Sara Hill




Sara Hill




Sara Hill


Alice Helms

Interview Date


Interview sponsor

Sandra Anne Frazier


Black Mountain, NC


Alice Helms


Alice Helms (AH): My name is Alice Helms. Today is March 19, 2008. I'm conducting an interview with Sara Hill for the Quilters' S.O.S. -Save Our Stories project. We're at Sara's home in Black Mountain, North Carolina and it is 1:50 p.m. Sara, tell me about the quilt you chose today.

Sara Hill (SH): That is a round robin quilt that was started in Topeka, Kansas and I made the center block and a friend of mine made the borders around the outside and this was started in a group called the Quilt Buddies in Topeka, and I was leaving town and so we decided to go ahead and keep doing it and mailing the quilts back and forth to each other, and so we did that and then we met at Paducah that first year, which was '94, and swapped our quilts and we had not seen our own quilts for all that time. So it was a real memory quilt and all those friends were really my close friends. And I also entered it in the North Carolina [Quilt.] Symposium one year and it's the only quilt I've ever made and entered anywhere that won me any money. So. [laughs.] And it won it for the best use of color. So I chose it partly because of the sentimental attachment to it and partly because it's one of the better quilts that isn't a pattern by somebody. It's a created quilt that good friends made.

AH: Why don't you describe the colors.

SH: They're really something. I started out, and for the life of me I can't remember the name of the fairly famous appliquér that I made that block with in a class. It has oranges and blues and greens in it and then my friend sewed mostly greens with a lot of oranges and blues for the borders. I had left a little of the appliqué flower fabric in the box and so there are more of those appliquéd around and it's just a very bright colorful quilt that fits beautifully in that spot.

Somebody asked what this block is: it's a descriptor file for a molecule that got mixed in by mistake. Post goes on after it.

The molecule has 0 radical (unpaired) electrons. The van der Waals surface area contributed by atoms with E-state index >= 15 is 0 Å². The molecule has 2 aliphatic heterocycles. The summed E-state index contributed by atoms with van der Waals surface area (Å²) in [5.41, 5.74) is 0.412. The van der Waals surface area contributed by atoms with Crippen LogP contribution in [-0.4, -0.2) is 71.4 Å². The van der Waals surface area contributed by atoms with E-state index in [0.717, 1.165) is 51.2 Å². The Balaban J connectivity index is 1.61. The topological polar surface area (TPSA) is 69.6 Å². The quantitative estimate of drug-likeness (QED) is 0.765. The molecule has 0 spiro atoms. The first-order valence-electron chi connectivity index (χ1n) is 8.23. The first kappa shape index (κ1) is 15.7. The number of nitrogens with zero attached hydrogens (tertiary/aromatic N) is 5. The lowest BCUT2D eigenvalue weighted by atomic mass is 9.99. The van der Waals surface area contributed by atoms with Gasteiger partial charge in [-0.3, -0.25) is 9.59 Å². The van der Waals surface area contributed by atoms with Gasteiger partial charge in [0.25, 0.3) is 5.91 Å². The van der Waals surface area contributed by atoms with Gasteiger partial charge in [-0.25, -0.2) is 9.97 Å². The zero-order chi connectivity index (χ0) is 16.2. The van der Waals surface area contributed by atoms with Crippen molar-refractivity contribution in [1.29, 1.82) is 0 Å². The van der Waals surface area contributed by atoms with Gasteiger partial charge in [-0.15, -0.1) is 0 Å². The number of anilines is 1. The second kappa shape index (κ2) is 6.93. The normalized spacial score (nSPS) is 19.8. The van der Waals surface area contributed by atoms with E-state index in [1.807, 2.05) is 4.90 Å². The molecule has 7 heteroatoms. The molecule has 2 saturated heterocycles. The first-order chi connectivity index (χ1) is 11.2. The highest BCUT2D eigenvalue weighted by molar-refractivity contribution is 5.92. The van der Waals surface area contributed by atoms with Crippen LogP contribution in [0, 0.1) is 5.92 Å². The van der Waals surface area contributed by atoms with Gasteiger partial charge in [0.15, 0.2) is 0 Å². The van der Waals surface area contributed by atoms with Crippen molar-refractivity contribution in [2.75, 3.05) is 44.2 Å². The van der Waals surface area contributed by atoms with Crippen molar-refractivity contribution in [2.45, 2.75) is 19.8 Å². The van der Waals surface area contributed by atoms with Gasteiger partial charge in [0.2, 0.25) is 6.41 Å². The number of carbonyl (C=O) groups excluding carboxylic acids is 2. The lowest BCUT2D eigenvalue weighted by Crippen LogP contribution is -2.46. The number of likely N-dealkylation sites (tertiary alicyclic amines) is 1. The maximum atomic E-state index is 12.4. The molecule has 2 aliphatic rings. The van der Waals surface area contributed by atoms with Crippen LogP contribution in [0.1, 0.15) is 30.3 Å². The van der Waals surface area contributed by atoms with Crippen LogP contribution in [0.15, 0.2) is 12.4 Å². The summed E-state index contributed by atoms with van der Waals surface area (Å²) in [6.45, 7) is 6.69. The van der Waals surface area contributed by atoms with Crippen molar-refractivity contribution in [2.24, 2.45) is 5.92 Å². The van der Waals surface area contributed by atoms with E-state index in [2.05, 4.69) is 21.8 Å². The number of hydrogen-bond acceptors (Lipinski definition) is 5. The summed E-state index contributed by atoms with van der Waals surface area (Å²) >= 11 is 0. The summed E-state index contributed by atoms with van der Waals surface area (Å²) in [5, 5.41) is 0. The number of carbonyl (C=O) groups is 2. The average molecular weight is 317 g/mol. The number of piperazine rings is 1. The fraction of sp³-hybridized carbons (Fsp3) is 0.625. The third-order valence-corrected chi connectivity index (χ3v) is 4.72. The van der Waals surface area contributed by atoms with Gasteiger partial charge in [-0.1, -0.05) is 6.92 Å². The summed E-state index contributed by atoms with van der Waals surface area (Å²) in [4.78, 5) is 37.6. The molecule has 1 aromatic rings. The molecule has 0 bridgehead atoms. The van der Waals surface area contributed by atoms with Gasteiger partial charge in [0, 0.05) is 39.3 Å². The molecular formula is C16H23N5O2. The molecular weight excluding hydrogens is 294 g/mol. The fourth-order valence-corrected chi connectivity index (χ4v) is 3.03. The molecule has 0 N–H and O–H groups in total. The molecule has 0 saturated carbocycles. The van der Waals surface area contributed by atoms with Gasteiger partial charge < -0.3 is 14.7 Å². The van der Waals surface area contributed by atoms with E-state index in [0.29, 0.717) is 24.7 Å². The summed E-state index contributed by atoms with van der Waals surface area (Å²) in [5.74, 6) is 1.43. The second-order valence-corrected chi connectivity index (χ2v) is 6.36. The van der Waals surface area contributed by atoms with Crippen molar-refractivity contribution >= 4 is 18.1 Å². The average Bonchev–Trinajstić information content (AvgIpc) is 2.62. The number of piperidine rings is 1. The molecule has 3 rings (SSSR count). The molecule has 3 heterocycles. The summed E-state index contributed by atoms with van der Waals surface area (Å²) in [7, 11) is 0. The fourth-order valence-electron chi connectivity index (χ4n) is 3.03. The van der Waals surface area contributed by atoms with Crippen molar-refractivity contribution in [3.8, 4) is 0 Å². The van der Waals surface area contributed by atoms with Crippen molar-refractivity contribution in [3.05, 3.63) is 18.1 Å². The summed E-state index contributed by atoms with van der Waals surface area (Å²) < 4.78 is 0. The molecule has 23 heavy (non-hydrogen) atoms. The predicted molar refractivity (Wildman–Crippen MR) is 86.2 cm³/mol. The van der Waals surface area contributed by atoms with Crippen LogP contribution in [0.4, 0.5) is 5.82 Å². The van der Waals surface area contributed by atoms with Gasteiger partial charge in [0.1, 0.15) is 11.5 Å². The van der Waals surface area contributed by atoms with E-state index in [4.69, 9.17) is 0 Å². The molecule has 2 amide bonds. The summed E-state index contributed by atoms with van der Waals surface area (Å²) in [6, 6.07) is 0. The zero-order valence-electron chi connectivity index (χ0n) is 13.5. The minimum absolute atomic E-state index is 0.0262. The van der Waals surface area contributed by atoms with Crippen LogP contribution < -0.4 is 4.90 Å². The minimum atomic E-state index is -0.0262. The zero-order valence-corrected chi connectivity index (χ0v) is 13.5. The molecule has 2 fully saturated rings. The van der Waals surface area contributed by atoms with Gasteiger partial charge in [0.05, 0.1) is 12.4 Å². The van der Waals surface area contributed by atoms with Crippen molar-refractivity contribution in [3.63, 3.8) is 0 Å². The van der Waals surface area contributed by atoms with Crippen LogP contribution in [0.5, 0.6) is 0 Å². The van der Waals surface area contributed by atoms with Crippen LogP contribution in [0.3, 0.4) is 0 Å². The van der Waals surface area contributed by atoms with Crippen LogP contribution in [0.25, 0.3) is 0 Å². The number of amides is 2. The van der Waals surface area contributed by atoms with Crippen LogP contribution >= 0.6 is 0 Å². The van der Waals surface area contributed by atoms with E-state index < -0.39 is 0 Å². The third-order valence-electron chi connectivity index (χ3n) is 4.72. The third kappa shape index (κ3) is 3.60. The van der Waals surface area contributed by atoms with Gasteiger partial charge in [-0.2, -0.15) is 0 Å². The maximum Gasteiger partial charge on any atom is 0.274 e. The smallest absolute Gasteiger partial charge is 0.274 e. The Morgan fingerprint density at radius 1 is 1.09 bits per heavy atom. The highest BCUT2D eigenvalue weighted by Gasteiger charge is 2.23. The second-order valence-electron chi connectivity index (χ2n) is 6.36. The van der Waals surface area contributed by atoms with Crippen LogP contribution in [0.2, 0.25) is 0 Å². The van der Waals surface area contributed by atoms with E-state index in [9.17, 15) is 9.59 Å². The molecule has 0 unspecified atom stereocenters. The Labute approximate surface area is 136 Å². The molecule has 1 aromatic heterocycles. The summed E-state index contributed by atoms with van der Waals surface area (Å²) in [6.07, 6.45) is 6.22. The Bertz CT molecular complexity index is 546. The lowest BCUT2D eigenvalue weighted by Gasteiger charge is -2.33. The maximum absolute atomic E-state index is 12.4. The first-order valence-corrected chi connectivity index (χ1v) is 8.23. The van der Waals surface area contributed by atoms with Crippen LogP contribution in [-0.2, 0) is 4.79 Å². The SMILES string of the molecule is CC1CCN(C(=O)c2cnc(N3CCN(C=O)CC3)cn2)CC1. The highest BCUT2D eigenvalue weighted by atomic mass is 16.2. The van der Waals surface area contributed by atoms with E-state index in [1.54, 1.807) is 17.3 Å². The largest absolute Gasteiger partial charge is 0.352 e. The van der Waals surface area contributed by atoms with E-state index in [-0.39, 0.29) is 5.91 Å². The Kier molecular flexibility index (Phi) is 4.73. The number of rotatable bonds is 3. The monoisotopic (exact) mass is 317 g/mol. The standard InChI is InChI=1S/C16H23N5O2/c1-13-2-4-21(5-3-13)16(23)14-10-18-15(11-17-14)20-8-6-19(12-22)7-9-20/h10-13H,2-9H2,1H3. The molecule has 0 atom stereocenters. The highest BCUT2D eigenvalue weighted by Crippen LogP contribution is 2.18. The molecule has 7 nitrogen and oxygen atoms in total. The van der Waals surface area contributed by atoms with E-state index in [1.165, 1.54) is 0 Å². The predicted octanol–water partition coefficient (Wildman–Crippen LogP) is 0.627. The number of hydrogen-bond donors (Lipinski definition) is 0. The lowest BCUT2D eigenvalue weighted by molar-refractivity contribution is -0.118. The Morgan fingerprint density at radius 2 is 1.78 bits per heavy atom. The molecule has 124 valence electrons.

AH: Why don't you describe where it is hanging.

SH: It's hanging in my sewing room which is my guest room and it is the master bedroom but I don't sleep here. And it just fits that space nicely.

AH: And what are your plans for the quilt?

SH: It will stay right there until I have to move. [laughs.]

AH: Sara, tell me about your interest in quilting. At what age did you start quilting?

SH: I was trying to figure that out today. I started in the late seventies I think and I was probably in my forties and it was when the revival of quilting came about and I started doing a little bit of classes with Virginia Robertson who had a shop in Oskaloosa, Kansas and took classes at a community college and then more with her later but then about in the mid-eighties, I took a very difficult job and quilting was very, very helpful to me to get away from that difficult job both at night and then when I would go away for weekends and symposiums and various places and I went all over the country taking classes from various people and it was a very great help in that stressful job. And I didn't start teaching until I retired which was 15 years ago. And I just went in the shop in South Asheville and told the shop teacher that if she ever had any need for somebody to teach, I would be happy to and one of our guild members had just left town and so I got to teach appliqué down there. And I've been teaching ever since.